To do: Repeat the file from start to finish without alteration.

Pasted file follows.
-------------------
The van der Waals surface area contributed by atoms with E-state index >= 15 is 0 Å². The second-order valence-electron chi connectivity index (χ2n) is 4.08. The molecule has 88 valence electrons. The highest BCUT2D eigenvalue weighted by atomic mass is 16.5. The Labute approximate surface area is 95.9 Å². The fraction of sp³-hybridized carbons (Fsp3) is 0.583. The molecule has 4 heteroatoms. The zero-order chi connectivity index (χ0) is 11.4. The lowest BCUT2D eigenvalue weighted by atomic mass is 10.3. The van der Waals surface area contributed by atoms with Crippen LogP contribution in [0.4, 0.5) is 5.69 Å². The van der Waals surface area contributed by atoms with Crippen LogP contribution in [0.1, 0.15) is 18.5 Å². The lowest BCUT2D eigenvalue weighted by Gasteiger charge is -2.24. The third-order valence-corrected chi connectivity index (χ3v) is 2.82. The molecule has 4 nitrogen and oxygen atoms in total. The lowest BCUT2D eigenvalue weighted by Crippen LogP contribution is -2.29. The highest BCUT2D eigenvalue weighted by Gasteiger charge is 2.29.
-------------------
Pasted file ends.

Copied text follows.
The van der Waals surface area contributed by atoms with E-state index >= 15 is 0 Å². The second-order valence-electron chi connectivity index (χ2n) is 4.08. The molecule has 88 valence electrons. The highest BCUT2D eigenvalue weighted by atomic mass is 16.5. The Labute approximate surface area is 95.9 Å². The fraction of sp³-hybridized carbons (Fsp3) is 0.583. The molecule has 4 heteroatoms. The zero-order chi connectivity index (χ0) is 11.4. The lowest BCUT2D eigenvalue weighted by atomic mass is 10.3. The van der Waals surface area contributed by atoms with Crippen LogP contribution in [0.4, 0.5) is 5.69 Å². The van der Waals surface area contributed by atoms with Crippen LogP contribution in [0.1, 0.15) is 18.5 Å². The lowest BCUT2D eigenvalue weighted by Gasteiger charge is -2.24. The third-order valence-corrected chi connectivity index (χ3v) is 2.82. The molecule has 4 nitrogen and oxygen atoms in total. The lowest BCUT2D eigenvalue weighted by Crippen LogP contribution is -2.29. The highest BCUT2D eigenvalue weighted by Gasteiger charge is 2.29.